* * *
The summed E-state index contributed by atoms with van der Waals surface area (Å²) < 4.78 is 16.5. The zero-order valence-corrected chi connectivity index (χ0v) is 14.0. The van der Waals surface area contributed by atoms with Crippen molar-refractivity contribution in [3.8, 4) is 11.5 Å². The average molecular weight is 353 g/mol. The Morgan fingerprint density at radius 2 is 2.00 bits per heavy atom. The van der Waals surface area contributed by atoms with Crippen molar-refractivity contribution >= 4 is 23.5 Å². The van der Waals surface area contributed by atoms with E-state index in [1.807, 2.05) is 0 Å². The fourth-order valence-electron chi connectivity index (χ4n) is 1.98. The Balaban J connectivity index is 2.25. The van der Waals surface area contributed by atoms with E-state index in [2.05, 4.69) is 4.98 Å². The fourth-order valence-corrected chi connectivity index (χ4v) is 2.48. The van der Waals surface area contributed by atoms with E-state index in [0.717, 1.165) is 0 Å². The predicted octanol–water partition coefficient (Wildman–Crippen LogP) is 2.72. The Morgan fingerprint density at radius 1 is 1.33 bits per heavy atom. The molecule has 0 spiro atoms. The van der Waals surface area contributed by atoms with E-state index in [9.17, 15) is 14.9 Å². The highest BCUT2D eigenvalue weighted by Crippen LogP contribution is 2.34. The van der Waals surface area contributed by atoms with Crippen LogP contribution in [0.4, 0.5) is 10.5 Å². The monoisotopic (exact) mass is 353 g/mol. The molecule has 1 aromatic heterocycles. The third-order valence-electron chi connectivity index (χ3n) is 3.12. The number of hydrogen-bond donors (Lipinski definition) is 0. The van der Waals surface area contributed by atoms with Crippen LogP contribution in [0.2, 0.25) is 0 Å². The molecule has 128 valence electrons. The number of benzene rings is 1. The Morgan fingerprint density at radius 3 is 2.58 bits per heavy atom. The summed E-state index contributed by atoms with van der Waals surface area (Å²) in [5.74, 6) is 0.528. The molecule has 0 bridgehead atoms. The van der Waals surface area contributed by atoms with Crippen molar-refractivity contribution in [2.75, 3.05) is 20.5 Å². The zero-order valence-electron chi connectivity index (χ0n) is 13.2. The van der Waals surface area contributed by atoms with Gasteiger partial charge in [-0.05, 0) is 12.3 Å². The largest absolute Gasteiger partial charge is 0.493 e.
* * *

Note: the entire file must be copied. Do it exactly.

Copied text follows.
The summed E-state index contributed by atoms with van der Waals surface area (Å²) < 4.78 is 16.5. The zero-order valence-corrected chi connectivity index (χ0v) is 14.0. The van der Waals surface area contributed by atoms with Crippen molar-refractivity contribution in [3.8, 4) is 11.5 Å². The average molecular weight is 353 g/mol. The Morgan fingerprint density at radius 2 is 2.00 bits per heavy atom. The van der Waals surface area contributed by atoms with Crippen molar-refractivity contribution >= 4 is 23.5 Å². The van der Waals surface area contributed by atoms with E-state index in [1.807, 2.05) is 0 Å². The fourth-order valence-electron chi connectivity index (χ4n) is 1.98. The Balaban J connectivity index is 2.25. The van der Waals surface area contributed by atoms with E-state index in [2.05, 4.69) is 4.98 Å². The fourth-order valence-corrected chi connectivity index (χ4v) is 2.48. The van der Waals surface area contributed by atoms with E-state index in [0.717, 1.165) is 0 Å². The predicted octanol–water partition coefficient (Wildman–Crippen LogP) is 2.72. The Morgan fingerprint density at radius 1 is 1.33 bits per heavy atom. The molecule has 0 spiro atoms. The van der Waals surface area contributed by atoms with E-state index in [9.17, 15) is 14.9 Å². The highest BCUT2D eigenvalue weighted by Crippen LogP contribution is 2.34. The van der Waals surface area contributed by atoms with Crippen LogP contribution in [0.4, 0.5) is 10.5 Å². The monoisotopic (exact) mass is 353 g/mol. The molecule has 1 aromatic heterocycles. The third-order valence-electron chi connectivity index (χ3n) is 3.12. The number of hydrogen-bond donors (Lipinski definition) is 0. The van der Waals surface area contributed by atoms with Crippen LogP contribution in [0.2, 0.25) is 0 Å². The molecule has 128 valence electrons. The number of benzene rings is 1. The Morgan fingerprint density at radius 3 is 2.58 bits per heavy atom. The summed E-state index contributed by atoms with van der Waals surface area (Å²) in [5.74, 6) is 0.528. The molecule has 0 bridgehead atoms. The van der Waals surface area contributed by atoms with Crippen molar-refractivity contribution in [2.75, 3.05) is 20.5 Å². The zero-order valence-electron chi connectivity index (χ0n) is 13.2. The van der Waals surface area contributed by atoms with Gasteiger partial charge in [-0.05, 0) is 12.3 Å². The largest absolute Gasteiger partial charge is 0.493 e.